After the death of Paul III on 10 November, 1549, the forty-eight cardinals present in Rome entered the conclave on 29 November. They were divided into three factions: the Imperials, the French, and the adherents of Farnese. The friends of Farnese united with the Imperial party and proposed Reginald Pole and Juan de Toledo as their candidates. The French party rejected both and, though in the minority, they were strong enough to prevent the election of either candidate. The adherents of Farnese and the French party finally reached a compromise and agreed upon Cardinal del Monte, who was duly elected on 7 February, 1550, after a conclave of ten weeks, although the emperor had expressly excluded him from the list of candidates. The new pope took the name of Julius III. In fulfilment of promises made in the conclave, Julius restored Parma to Ottavio Farnese a few days after his accession. But, when Farnese applied to France for aid against the emperor, Julius allied himself with the emperor, declared Farnese deprived of his fief, and sent troops under the command of his nephew Giambattista del Monte to co-operate with Duke Gonzaga of Milan in the capture of Parma. In a Bull, dated 13 November, 1550, Julius transferred the council from Bologna back to Trent, and ordered that its sessions be resumed on 1 May, 1551, but he was compelled to suspend it again on 15 April, 1552, because the French bishops would take no part in it, and, to escape his enemies, the emperor had to flee from Innsbruck. The success of the French arms in Northern Italy also compelled Julius on 29 April, 1552, to make a truce with France, in which it was stipulated that Farnese was to remain in the peaceful possession of Parma for two years.
Discouraged at his failure as an ally of Charles V, the pope henceforth abstained from interfering in the political affairs of Italy. He withdrew to his luxurious palace, the Villa Giulia, which he had erected at the Porta del Popolo. Here he spent most of his time in ease and comfort, occasionally making a weak effort at reform in the Church by instituting a few committees of cardinals for reformatory purposes. He was a liberal supporter of the rising Jesuit Order, and at the instance of St. Ignatius issued the Bull of foundation for the Collegium Germanicum on 31 August, 1552, and granted it an annual subsidy. During his pontificate the Catholic religion was temporarily restored in England by Queen Mary, who succeeded Edward VI on the English throne in 1553. Julius sent Cardinal Reginald Pole as legate to England with extensive faculties to be used at his discretion in the interests of the Catholic restoration. In February, 1555, an embassy was sent by the English Parliament to Julius III to inform him of its unreserved submission to the papal supremacy, but the embassy was still on its journey when the pope died. Shortly before his death Julius III sent Cardinal Morone to represent the Catholic interest at the Religious Peace of Augsburg. At the beginning of his pontificate Julius III had the earnest desire to bring about a reform in the Church and with this intent he reopened the Council of Trent. That the council was again suspended was due to the force of circumstances. His inactivity during the last three years of his pontificate may have been caused by the frequent and severe attacks of the gout to which he was subject. The great blemish in his pontificate was nepotism. Shortly after his accession he bestowed the purple on his unworthy favourite Innocenzo del Monte, a youth of seventeen whom he had picked up on the streets of Parma some years previously, and who had been adopted by the pope's brother, Balduino. This act gave rise to some very disagreeable rumours concerning the pope's relation to Innocenzo. Julius was also extremely lavish in bestowing ecclesiastical dignities and benefices upon his relatives.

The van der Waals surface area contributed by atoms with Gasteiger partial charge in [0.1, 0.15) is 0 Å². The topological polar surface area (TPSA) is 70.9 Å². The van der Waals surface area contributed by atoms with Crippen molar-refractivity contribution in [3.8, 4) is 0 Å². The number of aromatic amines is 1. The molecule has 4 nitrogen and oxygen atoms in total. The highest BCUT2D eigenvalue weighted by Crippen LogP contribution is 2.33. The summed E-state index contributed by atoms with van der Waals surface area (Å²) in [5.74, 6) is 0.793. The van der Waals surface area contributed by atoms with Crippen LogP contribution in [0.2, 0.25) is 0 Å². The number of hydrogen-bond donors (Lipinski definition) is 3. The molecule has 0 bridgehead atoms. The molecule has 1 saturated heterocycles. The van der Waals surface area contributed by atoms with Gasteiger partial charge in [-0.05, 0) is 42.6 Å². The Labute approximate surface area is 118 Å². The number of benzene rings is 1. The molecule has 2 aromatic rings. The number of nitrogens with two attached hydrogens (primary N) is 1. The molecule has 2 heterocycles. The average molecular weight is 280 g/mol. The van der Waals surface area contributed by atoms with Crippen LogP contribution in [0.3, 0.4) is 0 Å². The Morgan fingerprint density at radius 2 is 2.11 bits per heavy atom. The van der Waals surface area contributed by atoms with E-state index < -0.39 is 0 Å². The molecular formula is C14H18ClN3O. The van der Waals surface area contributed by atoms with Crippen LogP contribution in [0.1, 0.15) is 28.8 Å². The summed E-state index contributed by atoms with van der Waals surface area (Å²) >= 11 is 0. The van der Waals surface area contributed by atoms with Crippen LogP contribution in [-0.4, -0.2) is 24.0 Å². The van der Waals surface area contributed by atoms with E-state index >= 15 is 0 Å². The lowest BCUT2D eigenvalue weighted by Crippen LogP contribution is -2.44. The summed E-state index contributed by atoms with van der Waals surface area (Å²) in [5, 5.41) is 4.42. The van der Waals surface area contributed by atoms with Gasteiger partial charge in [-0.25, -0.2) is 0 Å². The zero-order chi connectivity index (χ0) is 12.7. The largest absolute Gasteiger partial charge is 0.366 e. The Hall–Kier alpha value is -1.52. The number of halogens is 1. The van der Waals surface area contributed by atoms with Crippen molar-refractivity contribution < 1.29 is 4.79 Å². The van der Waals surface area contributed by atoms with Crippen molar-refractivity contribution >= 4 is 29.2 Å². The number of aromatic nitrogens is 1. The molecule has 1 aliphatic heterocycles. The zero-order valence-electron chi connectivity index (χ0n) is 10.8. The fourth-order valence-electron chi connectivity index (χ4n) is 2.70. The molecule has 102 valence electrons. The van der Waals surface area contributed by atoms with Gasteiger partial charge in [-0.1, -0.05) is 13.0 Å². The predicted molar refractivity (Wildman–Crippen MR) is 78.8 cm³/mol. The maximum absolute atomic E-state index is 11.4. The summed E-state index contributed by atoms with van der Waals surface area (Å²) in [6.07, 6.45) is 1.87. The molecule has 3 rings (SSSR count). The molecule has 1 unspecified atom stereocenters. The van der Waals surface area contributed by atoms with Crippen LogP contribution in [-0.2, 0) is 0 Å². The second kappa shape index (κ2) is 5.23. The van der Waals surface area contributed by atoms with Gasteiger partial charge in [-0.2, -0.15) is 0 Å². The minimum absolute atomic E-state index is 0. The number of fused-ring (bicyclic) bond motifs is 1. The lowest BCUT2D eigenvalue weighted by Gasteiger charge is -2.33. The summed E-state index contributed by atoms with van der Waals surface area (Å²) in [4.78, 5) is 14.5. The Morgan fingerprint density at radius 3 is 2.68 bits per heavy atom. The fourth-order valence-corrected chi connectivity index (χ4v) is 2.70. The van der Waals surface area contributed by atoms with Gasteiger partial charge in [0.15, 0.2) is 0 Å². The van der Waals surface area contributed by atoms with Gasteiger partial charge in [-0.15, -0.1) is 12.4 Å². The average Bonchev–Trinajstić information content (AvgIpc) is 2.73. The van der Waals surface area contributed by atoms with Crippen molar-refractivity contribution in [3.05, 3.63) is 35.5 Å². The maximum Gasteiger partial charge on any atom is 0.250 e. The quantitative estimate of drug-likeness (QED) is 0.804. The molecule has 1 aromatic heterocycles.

Julius III, born Giovanni Maria del Monte, Roman Catholic Pope from 1550 to 1555, was born on the 10th of September 1487. He was created cardinal by Pope Paul III in 1536, filled several important legations, and was elected pope on the 7th of February 1550, despite the opposition of Charles V, whose enmity he had incurred as president of the council of Trent. Love of ease and desire for peace moved him, however, to adopt a conciliatory attitude, and to yield to the emperor's desire for the reassembling of the council (September 1551), suspended since 1549. But deeming Charles's further demands inconvenient, he soon found occasion in the renewal of hostilities to suspend the council once more (April 1552). As an adherent of the emperor he suffered in consequence of imperial reverses, and was forced to confirm Parma to Ottavio Farnese, the ally of France (1552). Weary of politics, and obeying a natural inclination to pleasure, Julius then virtually abdicated the management of affairs, and gave himself up to enjoyment, amusing himself with the adornment of his villa, near the Porta del Popolo, and often so far forgetting the proprieties of his office as to participate in entertainments of a questionable character. His nepotism was of a less ambitious order than that of Paul III; but he provided for his family out of the offices and revenues of the Church, and advanced unworthy favorites to the cardinalate. What progress reform made during his pontificate was due to its acquired momentum, rather than to the zeal of the pope. Yet under Julius steps were taken to abolish plurality of benefices and to restore monastic discipline; the Collegium Germanicum, for the conversion of Germans, was established in Rome, 1552; and England was absolved by the cardinal-legate Pole, and received again into the Roman communion (1554) Julius died on the 23rd of March 1555, and was succeeded by Pope Marcellus II.